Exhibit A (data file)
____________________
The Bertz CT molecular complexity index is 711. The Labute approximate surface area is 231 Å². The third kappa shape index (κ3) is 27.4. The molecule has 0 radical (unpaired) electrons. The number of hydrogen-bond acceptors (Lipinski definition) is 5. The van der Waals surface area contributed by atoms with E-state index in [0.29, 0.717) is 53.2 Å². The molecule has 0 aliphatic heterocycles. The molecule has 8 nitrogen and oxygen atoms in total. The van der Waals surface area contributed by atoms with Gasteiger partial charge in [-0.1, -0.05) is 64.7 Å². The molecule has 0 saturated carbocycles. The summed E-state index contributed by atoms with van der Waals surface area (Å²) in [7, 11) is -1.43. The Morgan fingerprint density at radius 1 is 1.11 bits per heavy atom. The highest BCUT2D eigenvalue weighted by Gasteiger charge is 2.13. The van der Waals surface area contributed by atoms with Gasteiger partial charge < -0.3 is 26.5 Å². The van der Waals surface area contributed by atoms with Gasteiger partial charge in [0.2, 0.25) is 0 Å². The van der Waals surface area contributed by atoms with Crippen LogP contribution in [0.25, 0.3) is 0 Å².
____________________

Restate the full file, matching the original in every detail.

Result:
The Bertz CT molecular complexity index is 711. The Labute approximate surface area is 231 Å². The third kappa shape index (κ3) is 27.4. The molecule has 0 radical (unpaired) electrons. The number of hydrogen-bond acceptors (Lipinski definition) is 5. The van der Waals surface area contributed by atoms with E-state index in [0.29, 0.717) is 53.2 Å². The molecule has 0 aliphatic heterocycles. The molecule has 8 nitrogen and oxygen atoms in total. The van der Waals surface area contributed by atoms with Gasteiger partial charge in [-0.1, -0.05) is 64.7 Å². The molecule has 0 saturated carbocycles. The summed E-state index contributed by atoms with van der Waals surface area (Å²) in [7, 11) is -1.43. The Morgan fingerprint density at radius 1 is 1.11 bits per heavy atom. The highest BCUT2D eigenvalue weighted by Gasteiger charge is 2.13. The van der Waals surface area contributed by atoms with Gasteiger partial charge < -0.3 is 26.5 Å². The van der Waals surface area contributed by atoms with Gasteiger partial charge in [0.2, 0.25) is 0 Å². The van der Waals surface area contributed by atoms with Crippen LogP contribution in [0.25, 0.3) is 0 Å².